For someone who has been working in real estate for over 10 years like I have, this year’s BOMA International Conference & Expo proved an incredible opportunity to hear from and speak to industry leaders about new and developing trends. And, take the time to talk (and geek out about) the future. For those of you who weren't able to make it out to Nashville this year, here are 4 trending topics that got a lot of airtime and my perspective on them.
1. Technology is actively disrupting CRE, and those who take risks will come out ahead.
This year’s BOMA conference kicked off with a great panel about technology disrupting and transforming CRE. Valuable insights came fast and furious from the impressive trio of speakers, including Jim Whalen from Boston Properties, Tommy Russo from Akridge, and Steve Weikal from MIT. Jim gave Comfy a shoutout, and they discussed how workers have become so accustomed to technology in their personal lives and are beginning to expect the same on-demand access and service in the workplace. Unfortunately, most workplaces are currently falling short of those expectations.
The good news is, the emerging world of IoT and other building technologies now enable the connecting of devices and systems that were previously unable to communicate with each other. And while trying and testing these new technologies may feel nebulous to some, companies will quickly realize that those who take risks will ultimately be the leaders in the competitive marketplace. As twin astronauts Mark and Scott Kelly stated in their opening keynote, “Don’t be afraid of doing the hard things. The greatest achievements of mankind came from purposely doing the hard things.”
2. Coworking (like the "preteen" that it is) is just starting to mature.
As Kay Sargent of HOK so eloquently explained, the coworking phenomenon has only been around for 12 years and is still very much in its ‘prepubescent' stage. And just as you would expect from a preteen, we should anticipate some serious changes to happen in this maturing space over the next few years. An interesting fact Kay noted was that while coworking only represents <1% of the CRE market, it is by far the fastest growing segment of the industry.
So what’s driving this growth? Along with their expectations for high tech, today's employees want to have workplace choices, community, and flexibility. In addition to shared workspace providers like WeWork, larger companies are now starting to offer coworking as a way to attract top talent, improve productivity, and even reduce costs.
3. Who’s gonna run the world...robots or millennials?
In the “Future of the Workplace” session, Jodi Williams and Jeanne Wood from leading design consultancy CallisonRKTL addressed a question that makes some of us squirm, “In the next 5 - 20 years, will the workforce be ruled by robots or millennials?” (Side note: I think my colleague, Drew DePriest, nailed the correct answer here.)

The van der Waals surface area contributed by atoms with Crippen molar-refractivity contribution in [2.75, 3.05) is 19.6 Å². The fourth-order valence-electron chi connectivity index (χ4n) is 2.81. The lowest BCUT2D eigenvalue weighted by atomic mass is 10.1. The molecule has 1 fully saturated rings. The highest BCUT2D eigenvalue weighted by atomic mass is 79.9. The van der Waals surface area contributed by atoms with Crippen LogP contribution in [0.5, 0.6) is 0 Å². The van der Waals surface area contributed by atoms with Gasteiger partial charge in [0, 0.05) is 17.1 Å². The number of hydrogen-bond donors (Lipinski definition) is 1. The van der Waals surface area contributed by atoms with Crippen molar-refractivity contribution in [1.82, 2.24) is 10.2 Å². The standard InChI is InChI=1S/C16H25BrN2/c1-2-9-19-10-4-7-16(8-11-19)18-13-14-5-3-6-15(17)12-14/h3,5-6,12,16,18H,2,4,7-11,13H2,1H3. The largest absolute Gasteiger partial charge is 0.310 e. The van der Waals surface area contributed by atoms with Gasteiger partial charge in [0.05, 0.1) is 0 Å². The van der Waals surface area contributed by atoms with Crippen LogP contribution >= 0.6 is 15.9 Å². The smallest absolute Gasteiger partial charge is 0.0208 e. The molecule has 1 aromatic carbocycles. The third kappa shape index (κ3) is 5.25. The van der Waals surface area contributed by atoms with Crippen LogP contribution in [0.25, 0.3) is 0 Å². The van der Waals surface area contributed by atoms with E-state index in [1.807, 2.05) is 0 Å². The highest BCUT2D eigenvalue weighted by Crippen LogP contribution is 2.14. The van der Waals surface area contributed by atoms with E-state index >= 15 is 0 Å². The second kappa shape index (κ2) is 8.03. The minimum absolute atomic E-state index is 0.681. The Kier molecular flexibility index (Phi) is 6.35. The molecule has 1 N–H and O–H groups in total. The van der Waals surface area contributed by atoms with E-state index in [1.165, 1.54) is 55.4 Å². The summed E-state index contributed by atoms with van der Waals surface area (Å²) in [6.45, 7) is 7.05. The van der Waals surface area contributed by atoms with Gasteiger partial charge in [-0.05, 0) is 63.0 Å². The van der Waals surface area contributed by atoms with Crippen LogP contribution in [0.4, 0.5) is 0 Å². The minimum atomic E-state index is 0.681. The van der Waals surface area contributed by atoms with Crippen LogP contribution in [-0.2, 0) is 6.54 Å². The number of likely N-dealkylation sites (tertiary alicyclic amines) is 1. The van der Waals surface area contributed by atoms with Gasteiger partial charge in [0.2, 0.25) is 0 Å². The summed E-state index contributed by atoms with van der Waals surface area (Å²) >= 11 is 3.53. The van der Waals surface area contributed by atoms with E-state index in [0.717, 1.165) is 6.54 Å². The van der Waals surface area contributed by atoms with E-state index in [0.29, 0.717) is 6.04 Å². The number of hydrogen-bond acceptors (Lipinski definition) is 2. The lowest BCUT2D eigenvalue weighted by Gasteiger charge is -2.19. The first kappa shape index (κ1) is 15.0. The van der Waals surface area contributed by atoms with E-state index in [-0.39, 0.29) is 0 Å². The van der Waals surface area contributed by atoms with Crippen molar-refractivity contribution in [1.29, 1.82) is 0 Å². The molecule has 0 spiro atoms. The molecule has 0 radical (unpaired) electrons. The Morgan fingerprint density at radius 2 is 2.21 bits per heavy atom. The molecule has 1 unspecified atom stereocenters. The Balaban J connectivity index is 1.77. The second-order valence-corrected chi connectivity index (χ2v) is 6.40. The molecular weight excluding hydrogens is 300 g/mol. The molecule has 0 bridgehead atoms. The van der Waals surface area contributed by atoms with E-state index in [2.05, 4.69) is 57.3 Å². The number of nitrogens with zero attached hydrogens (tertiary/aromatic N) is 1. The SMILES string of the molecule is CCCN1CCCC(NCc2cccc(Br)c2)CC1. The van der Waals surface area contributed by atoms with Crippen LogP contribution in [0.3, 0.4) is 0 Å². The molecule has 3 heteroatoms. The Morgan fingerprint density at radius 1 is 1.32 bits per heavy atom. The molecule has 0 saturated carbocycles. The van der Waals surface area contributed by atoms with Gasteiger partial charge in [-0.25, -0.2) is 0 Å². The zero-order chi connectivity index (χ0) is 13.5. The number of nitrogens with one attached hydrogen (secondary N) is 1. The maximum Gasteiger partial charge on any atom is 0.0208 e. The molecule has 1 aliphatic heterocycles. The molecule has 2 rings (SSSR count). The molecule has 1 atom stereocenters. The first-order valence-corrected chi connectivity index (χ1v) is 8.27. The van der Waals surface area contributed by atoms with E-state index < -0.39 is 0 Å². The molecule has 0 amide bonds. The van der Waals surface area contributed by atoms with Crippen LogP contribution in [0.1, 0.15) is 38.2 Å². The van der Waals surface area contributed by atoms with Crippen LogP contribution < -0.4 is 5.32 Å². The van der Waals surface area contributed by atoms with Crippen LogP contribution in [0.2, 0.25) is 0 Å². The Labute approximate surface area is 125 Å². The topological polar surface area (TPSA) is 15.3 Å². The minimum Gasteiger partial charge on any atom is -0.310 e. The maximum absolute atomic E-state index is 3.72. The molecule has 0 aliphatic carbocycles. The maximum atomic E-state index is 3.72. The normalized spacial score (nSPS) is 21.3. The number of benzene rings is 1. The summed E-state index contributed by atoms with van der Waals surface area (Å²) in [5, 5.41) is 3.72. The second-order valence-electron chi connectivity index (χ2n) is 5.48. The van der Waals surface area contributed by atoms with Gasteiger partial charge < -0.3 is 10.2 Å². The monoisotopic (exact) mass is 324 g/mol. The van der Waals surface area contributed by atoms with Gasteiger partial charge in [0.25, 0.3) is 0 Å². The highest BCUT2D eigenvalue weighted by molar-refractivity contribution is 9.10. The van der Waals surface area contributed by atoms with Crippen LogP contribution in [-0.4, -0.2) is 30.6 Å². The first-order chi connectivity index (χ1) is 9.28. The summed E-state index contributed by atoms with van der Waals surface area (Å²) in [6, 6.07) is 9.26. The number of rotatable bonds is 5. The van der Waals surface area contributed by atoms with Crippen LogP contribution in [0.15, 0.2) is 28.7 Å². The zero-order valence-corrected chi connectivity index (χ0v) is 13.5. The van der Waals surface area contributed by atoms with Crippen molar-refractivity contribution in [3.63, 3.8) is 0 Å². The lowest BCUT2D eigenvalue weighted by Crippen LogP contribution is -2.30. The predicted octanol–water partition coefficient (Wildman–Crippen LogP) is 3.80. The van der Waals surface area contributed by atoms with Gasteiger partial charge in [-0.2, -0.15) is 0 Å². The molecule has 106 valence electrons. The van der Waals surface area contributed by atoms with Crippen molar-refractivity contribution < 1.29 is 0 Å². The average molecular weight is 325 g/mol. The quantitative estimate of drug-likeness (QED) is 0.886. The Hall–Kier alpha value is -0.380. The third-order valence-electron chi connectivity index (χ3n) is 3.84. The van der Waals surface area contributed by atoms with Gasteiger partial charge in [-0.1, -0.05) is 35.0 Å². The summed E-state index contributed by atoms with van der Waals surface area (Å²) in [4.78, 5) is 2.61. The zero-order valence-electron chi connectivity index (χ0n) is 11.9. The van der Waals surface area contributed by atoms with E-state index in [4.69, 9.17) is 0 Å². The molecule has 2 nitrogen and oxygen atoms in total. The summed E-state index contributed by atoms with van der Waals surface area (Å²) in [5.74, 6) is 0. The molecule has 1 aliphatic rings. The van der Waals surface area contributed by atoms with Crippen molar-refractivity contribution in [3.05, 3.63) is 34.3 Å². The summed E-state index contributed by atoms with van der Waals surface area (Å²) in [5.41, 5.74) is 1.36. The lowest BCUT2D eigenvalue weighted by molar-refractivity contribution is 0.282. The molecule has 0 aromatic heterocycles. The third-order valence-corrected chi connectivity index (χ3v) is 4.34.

The reality is, the workforce is changing and the demographics and motivations of different generations are impacting how and where people work. Since it’s becoming easier and easier to work from anywhere, it will become increasingly important for CRE to consider and improve the occupant—and tenant—experience. Creating spaces where people are engaged and motivated, places where they actually want to be will be key and will be made possible by providing leading-edge, engaging technology.
4. More data + more insight = better buildings.
During the opening session, Sara Neff and Eric Duchon announced an exciting new program called BOMA W2 (as in “w-squared”.) The program challenges those responsible for commercial buildings to track their water and waste consumption and the related expenses as a way to better identify opportunities for improvement, reduce operating expenses, and minimize waste.
Programs like this—with guidance from industry leaders like Sara and Eric—confirm the fact that in today’s CRE market data is critical. Whatever the unit of measurement, exciting new technologies are emerging on the market that allow building owners and managers to better understand how their spaces are performing and being utilized, making it easier to optimize for efficiency, improve the occupant experience, and of course, stay competitive in the market.
In conclusion, there's a lot of change in the CRE space and it was particularly exciting to be in Nashville, a city that is rapidly becoming one of the nation’s next premier live and work destinations, to experience it all. Nashville has the right combination of culture, passion, and belief to be a strategic hub for business and innovation for years to come. It's a true model for today’s smart cities and CRE communities, because Nashville is actively working to embrace and implement smart building technologies.